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The game Zendo is an icehouse game of inductive logic. There are many different variables possible in the game (size, shape, orientation, pointing, etc...). One way of limiting rule difficulty is to limit the number of variables allowed in the rule.

What is your favourite set of variables when playing with new players? What's the best way to introduce new variables to escalate difficulty? What variables have caused more problems then they're worth?

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The first game I played of Zendo, the master picked "Opaqueness" as the variable. It took a very long time to identify. :S. –  Margaret Nov 26 '10 at 6:30
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up vote 3 down vote accepted

The most basic, and easily visible, attributes are best for beginning players are the most obvious and easy to see. Color, size, basic orientation, number of pieces.

Rules that involve simple combinations of these attributes are good (a koan has the Buddha nature if it has a small red piece). Rules that have too many relations going on (touching, pointing) at once are somewhat more difficult (a koan has the Buddha nature if it has a small red piece touching a large green piece). Rules that involve pip count arithmetic can be quite difficult for beginning players. Rules with an "and" in them (a koan has the Buddha nature if it has a red piece and a flat piece) are OK for beginning players, as long as they aren't too complicated; an "or" (a koan has the Buddha nature if it has a red piece or a flat piece) are more difficult and should probably be avoided at first.

There are a few features that can be fairly non-obvious or hard to express for beginners (groundedness, weird orientation) and so should probably be avoided at first and introduced slowly. Also, introducing non-standard relationships (corner pointing, nesting without touching) should be avoided until people have a little more familiarity with the game.

Another way to simplify the game for beginners is to remove one color. With only three colors, it becomes much easier to figure out and test rules that involve colors.

One thing to remember with Zendo is that it's almost always better to err on the side of a rule that's too easy rather than a rule that's too hard. It's frustrating when no one figures out the rule in Zendo. It's very easy to come up with a rule that's too hard, especially if you're trying to be "clever" about it (one of the more frustrating rules I've played with was "the sum of yellow and blue pips must be a fibonacci number"; that was especially bad, because 0, 1, 2, 3, and 5 are all fibonacci numbers, and you run out of pieces quickly when trying to test higher numbers to figure out the pattern).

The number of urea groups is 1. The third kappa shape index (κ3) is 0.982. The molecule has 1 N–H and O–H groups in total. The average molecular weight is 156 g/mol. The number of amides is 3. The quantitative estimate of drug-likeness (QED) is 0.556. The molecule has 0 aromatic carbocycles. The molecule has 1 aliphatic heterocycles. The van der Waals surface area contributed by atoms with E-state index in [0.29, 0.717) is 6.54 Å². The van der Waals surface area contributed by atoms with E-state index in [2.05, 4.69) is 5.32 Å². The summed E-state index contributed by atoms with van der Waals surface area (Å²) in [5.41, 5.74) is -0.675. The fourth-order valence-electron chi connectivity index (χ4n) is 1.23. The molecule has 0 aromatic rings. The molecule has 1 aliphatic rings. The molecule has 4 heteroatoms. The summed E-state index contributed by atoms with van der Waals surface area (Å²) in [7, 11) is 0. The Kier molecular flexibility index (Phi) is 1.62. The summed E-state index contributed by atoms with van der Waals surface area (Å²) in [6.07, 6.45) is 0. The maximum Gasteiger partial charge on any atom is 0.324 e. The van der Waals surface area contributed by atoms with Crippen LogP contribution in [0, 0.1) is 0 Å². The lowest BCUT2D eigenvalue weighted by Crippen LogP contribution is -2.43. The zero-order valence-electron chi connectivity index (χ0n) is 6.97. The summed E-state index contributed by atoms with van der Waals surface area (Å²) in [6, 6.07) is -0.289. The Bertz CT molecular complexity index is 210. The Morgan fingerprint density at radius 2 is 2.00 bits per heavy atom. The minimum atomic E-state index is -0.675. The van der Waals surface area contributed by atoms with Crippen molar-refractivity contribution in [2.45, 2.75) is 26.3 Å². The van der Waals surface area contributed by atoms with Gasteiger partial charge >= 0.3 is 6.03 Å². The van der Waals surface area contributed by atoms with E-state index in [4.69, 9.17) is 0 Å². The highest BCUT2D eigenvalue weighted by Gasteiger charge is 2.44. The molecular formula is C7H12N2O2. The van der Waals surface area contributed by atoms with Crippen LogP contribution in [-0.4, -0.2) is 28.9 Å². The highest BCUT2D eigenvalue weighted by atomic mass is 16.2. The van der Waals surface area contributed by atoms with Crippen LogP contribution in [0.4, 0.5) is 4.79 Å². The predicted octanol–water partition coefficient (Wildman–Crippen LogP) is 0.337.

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When I suspect a rule that requires large arrangements, I make guesses that force the Master to build a larger arrangement than mine. Then I beat him about the head with the list of sample rules that comes with the game. –  Sparr Oct 28 '10 at 5:25
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This. Rules with "or" are to be avoided at any cost with new players, because they make wrong guesses harder to eliminate. ("And" is OK.) When you want the game to be harder for new players, pick a simple rule but give more-ambiguous examples. I've seen a master keep 'must contain a blue piece' going for 45 minutes... by choosing his counterexamples carefully. –  Tynam Oct 28 '10 at 18:56
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If all the players are new, then I think the game includes some sample rules on cards. That doesn't work if some of the players remember the sample rules.

My rule of thumb for creating rules in this kind of game is to either combine two dead simple rules (No blue pieces and more than three pieces), or to have one slightly sophisticated rule that always applies (the top of each piece must be at the same height or above the tops of all pieces with fewer pips).

Of course new players have to be reminded that their rules are always harder than they think they are.

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